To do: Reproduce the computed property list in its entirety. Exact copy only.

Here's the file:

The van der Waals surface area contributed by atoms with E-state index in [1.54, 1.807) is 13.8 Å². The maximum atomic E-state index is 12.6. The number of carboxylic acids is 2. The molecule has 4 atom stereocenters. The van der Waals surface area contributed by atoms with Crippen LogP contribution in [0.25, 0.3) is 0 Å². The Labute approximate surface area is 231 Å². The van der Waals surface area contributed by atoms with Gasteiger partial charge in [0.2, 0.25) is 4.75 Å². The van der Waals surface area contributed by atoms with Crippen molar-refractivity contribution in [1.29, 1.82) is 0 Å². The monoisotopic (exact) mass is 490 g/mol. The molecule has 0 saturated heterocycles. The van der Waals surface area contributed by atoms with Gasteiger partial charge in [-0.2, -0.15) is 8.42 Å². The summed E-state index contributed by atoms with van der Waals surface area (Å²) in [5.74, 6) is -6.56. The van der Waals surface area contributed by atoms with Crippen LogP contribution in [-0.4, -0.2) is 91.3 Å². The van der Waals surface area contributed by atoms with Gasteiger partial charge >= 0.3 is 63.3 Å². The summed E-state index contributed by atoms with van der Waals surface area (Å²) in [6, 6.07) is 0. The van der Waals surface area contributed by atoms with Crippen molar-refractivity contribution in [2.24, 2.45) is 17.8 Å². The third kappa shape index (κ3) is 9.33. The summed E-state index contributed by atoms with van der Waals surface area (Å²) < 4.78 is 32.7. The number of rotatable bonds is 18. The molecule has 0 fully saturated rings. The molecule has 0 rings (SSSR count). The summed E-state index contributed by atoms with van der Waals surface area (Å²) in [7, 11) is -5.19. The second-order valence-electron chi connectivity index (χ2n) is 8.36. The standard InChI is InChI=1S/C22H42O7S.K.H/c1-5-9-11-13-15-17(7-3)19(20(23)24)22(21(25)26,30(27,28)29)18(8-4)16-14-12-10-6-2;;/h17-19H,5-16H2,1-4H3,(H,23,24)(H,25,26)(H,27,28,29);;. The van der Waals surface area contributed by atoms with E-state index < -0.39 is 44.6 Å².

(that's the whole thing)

The van der Waals surface area contributed by atoms with E-state index in [1.54, 1.807) is 13.8 Å². The maximum atomic E-state index is 12.6. The number of carboxylic acids is 2. The molecule has 4 atom stereocenters. The van der Waals surface area contributed by atoms with Crippen LogP contribution in [0.25, 0.3) is 0 Å². The Labute approximate surface area is 231 Å². The van der Waals surface area contributed by atoms with Gasteiger partial charge in [0.2, 0.25) is 4.75 Å². The van der Waals surface area contributed by atoms with Crippen molar-refractivity contribution in [1.29, 1.82) is 0 Å². The monoisotopic (exact) mass is 490 g/mol. The molecule has 0 saturated heterocycles. The van der Waals surface area contributed by atoms with Gasteiger partial charge in [-0.2, -0.15) is 8.42 Å². The summed E-state index contributed by atoms with van der Waals surface area (Å²) in [5.74, 6) is -6.56. The van der Waals surface area contributed by atoms with Crippen LogP contribution in [-0.4, -0.2) is 91.3 Å². The van der Waals surface area contributed by atoms with Gasteiger partial charge >= 0.3 is 63.3 Å². The summed E-state index contributed by atoms with van der Waals surface area (Å²) in [6, 6.07) is 0. The van der Waals surface area contributed by atoms with Crippen molar-refractivity contribution in [2.24, 2.45) is 17.8 Å². The third kappa shape index (κ3) is 9.33. The summed E-state index contributed by atoms with van der Waals surface area (Å²) < 4.78 is 32.7. The number of rotatable bonds is 18. The molecule has 0 fully saturated rings. The molecule has 0 rings (SSSR count). The summed E-state index contributed by atoms with van der Waals surface area (Å²) in [7, 11) is -5.19. The second-order valence-electron chi connectivity index (χ2n) is 8.36. The standard InChI is InChI=1S/C22H42O7S.K.H/c1-5-9-11-13-15-17(7-3)19(20(23)24)22(21(25)26,30(27,28)29)18(8-4)16-14-12-10-6-2;;/h17-19H,5-16H2,1-4H3,(H,23,24)(H,25,26)(H,27,28,29);;. The van der Waals surface area contributed by atoms with E-state index < -0.39 is 44.6 Å².